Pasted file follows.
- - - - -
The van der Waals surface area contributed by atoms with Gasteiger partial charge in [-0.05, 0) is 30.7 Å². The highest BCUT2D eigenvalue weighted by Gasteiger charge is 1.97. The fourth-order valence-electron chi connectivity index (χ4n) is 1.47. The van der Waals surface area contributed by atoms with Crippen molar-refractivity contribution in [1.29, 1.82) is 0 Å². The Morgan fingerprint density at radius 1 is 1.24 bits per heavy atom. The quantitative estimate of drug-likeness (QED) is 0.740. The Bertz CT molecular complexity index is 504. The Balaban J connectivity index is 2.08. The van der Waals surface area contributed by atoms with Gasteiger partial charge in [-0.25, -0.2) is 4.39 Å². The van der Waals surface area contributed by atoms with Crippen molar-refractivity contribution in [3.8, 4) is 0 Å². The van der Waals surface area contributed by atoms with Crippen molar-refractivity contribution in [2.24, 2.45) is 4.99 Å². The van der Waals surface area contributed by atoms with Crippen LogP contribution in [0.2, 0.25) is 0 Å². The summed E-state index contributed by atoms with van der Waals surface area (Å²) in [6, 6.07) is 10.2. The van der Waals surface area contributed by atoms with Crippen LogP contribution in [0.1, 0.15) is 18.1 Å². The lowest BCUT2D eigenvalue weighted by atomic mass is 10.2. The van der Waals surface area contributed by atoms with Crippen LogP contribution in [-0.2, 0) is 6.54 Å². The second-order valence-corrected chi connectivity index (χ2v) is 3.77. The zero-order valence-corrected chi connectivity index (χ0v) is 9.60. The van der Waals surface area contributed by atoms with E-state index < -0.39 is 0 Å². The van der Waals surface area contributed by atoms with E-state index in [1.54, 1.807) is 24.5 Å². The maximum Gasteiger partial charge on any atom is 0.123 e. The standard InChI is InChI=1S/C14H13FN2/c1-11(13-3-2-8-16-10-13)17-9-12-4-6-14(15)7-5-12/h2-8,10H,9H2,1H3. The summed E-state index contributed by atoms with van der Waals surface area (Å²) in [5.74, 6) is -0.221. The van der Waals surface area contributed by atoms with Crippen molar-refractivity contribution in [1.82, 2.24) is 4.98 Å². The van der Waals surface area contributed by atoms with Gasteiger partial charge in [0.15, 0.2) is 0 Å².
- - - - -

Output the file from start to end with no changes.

The van der Waals surface area contributed by atoms with Gasteiger partial charge in [-0.05, 0) is 30.7 Å². The highest BCUT2D eigenvalue weighted by Gasteiger charge is 1.97. The fourth-order valence-electron chi connectivity index (χ4n) is 1.47. The van der Waals surface area contributed by atoms with Crippen molar-refractivity contribution in [1.29, 1.82) is 0 Å². The Morgan fingerprint density at radius 1 is 1.24 bits per heavy atom. The quantitative estimate of drug-likeness (QED) is 0.740. The Bertz CT molecular complexity index is 504. The Balaban J connectivity index is 2.08. The van der Waals surface area contributed by atoms with Gasteiger partial charge in [-0.25, -0.2) is 4.39 Å². The van der Waals surface area contributed by atoms with Crippen molar-refractivity contribution in [3.8, 4) is 0 Å². The van der Waals surface area contributed by atoms with Crippen molar-refractivity contribution in [2.24, 2.45) is 4.99 Å². The van der Waals surface area contributed by atoms with Crippen LogP contribution in [0.2, 0.25) is 0 Å². The summed E-state index contributed by atoms with van der Waals surface area (Å²) in [6, 6.07) is 10.2. The van der Waals surface area contributed by atoms with Crippen LogP contribution in [0.1, 0.15) is 18.1 Å². The lowest BCUT2D eigenvalue weighted by atomic mass is 10.2. The van der Waals surface area contributed by atoms with Crippen LogP contribution in [-0.2, 0) is 6.54 Å². The second-order valence-corrected chi connectivity index (χ2v) is 3.77. The zero-order valence-corrected chi connectivity index (χ0v) is 9.60. The van der Waals surface area contributed by atoms with E-state index < -0.39 is 0 Å². The van der Waals surface area contributed by atoms with E-state index in [1.54, 1.807) is 24.5 Å². The maximum Gasteiger partial charge on any atom is 0.123 e. The standard InChI is InChI=1S/C14H13FN2/c1-11(13-3-2-8-16-10-13)17-9-12-4-6-14(15)7-5-12/h2-8,10H,9H2,1H3. The summed E-state index contributed by atoms with van der Waals surface area (Å²) in [5.74, 6) is -0.221. The van der Waals surface area contributed by atoms with Crippen molar-refractivity contribution in [1.82, 2.24) is 4.98 Å². The van der Waals surface area contributed by atoms with Gasteiger partial charge in [0.15, 0.2) is 0 Å².